ἦλθον, εἶδον, ἐνίκησα –> I came, I saw, I conquered (Plutarch, "Life of Caesar" 50.3.3)

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spiros

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ἦλθον, εἶδον, ἐνίκησα –> I came, I saw, I conquered

« Last Edit: 10 Nov, 2012, 19:48:35 by billberg23 »


billberg23

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Upon reflection, I'm pretty well convinced that Caesar, or at least Plutarch, was actually and intentionally quoting Democritus here (https://www.translatum.gr/forum/index.php?topic=331398.0: ἦληες, εἶδες, ἀπῆλθες), giving his own personal twist at the end.  The two quotations represent two different world views:  for Democritus, life means coming, seeing, and departing;  for Caesar, it means coming, seeing, and overcoming.  Caesar was himself a learned man of letters, an intimate of Hellenized intellectuals like Pollio, Catullus, and Cicero;  of course he conversed in Greek privately with his friends, and of course he was familiar with the sayings of Democritus.  I suspect that he said the famous veni, vidi, vici  first in Greek, intentionally echoing Democritus, but also found that it sounded even better in Latin.  Plutarch, immediately after quoting Caesar, remarks Ῥωμαϊστὶ δ' αἱ λέξεις, εἰς ὅμοιον ἀπολήγουσαι σχῆμα ῥήματος, οὐκ ἀπίθανον τὴν βραχυλογίαν ἔχουσιν (Life of Caesar 50.4):  "In Latin, these words possess an unaffected brevity, and they all rhyme."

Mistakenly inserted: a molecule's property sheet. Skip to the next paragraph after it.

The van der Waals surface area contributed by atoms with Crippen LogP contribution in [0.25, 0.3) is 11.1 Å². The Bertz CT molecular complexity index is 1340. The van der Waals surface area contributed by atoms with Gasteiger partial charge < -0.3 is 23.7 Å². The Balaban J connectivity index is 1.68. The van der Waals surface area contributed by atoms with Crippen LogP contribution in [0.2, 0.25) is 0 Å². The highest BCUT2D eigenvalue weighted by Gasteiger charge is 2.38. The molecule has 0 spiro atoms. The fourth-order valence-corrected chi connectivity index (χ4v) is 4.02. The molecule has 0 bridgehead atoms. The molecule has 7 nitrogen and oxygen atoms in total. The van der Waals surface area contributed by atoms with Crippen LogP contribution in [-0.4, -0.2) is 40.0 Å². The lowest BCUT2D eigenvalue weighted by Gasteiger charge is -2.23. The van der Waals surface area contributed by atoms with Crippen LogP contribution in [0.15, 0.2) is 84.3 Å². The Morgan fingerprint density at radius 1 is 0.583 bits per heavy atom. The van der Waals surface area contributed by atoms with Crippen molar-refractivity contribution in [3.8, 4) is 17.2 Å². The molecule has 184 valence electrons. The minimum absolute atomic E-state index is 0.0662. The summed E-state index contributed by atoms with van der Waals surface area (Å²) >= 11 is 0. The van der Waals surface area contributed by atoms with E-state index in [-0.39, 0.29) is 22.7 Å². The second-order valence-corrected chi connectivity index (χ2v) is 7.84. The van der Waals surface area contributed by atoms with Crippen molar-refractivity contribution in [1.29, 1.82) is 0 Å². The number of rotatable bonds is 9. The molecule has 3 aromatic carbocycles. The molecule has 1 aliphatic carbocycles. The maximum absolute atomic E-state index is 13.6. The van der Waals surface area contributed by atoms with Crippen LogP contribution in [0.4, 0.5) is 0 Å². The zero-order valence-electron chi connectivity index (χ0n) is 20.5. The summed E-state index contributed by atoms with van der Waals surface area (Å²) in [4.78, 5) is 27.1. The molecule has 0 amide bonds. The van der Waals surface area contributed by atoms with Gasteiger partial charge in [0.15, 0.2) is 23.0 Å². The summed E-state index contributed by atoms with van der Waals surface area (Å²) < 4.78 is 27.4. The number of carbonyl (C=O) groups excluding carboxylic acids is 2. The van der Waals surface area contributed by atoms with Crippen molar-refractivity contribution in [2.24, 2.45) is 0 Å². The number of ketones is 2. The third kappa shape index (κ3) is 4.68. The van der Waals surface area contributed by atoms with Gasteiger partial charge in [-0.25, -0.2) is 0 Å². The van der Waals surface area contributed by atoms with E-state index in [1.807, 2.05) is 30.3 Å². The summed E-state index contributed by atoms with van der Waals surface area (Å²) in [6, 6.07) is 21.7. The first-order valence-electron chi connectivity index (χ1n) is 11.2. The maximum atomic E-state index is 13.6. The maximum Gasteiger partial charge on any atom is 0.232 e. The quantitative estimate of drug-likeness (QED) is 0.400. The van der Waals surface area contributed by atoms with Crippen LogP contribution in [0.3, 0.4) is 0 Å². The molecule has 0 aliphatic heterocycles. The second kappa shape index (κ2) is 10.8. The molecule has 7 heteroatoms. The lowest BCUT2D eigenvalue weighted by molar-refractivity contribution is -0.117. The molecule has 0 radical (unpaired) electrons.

« Last Edit: 15 Dec, 2012, 18:50:33 by billberg23 »



 

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